Baba's devotees came from all walks of life, and although some of them led lives of dissipation, he did not always insist on making them give up their bad habits. On the contrary, he gave them opportunities to carry on and spent time in their company. In due course, they gave up their bad habits on their own. He often told people "All are born into this world with natural wisdom and God is the great giver of this wisdom." Whenever Baba addressed an atheist or a wicked person as a devotee or saint, he sowed a seed of goodness that often brought about a change. With the passage of time, the seed would sprout, grow, bloom, and finally bear fruit. It was common for such people to pass through a transformation.
Baba treated everyone equally. Although saints generally maintain distance from women, Baba mingled with them freely. He could playfully hold the hand of any woman and without any hesitaion, catch hold of her nose and tweak it for fun. Nothing was seen as inappropriate in his behaviour. Both male and female devotees pressed and massaged his feet. His presence and touch communicated such good thoughts and feelings that everyone felt uplifted. Baba regarded all human beings as his own children and treated them accordingly. He often said, "You feel pestered with a few children, but I have so many."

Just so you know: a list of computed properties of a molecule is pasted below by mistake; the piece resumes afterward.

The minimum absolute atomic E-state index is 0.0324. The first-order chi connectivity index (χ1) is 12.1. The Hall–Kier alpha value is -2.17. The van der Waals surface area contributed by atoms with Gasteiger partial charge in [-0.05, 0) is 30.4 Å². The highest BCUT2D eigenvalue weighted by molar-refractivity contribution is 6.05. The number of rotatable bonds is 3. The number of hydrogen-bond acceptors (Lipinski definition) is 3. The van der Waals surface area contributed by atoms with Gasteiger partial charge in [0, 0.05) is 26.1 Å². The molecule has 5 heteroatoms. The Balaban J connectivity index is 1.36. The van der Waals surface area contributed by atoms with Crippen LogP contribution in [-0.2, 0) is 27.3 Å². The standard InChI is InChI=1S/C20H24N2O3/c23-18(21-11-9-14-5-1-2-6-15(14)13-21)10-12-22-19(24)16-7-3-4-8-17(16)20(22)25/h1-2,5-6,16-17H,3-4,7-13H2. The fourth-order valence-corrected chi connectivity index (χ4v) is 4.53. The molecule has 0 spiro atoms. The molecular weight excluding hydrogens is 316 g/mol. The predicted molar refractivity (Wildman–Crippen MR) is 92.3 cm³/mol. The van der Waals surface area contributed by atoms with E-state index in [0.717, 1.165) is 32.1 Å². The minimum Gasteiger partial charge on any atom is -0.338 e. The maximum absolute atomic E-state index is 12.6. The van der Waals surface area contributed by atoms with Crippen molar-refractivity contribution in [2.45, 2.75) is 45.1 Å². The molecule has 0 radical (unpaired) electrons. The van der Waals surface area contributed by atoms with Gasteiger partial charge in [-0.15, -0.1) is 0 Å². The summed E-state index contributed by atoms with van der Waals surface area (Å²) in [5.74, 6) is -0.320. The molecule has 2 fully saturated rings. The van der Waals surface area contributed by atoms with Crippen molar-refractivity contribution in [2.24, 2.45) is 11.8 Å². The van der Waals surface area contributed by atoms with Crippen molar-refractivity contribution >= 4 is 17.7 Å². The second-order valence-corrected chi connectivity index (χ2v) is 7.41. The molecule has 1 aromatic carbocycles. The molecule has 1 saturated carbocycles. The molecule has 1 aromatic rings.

Like parents with children, Baba was familiar with everyone. He addressed even eminent persons using the words "tu" and "tum" (In the Hindi language, both "tu" and "tu" mean "you" , but they are used to address people of inferior status or as a term of endearment) and he used "hum"("we") to refer to himself.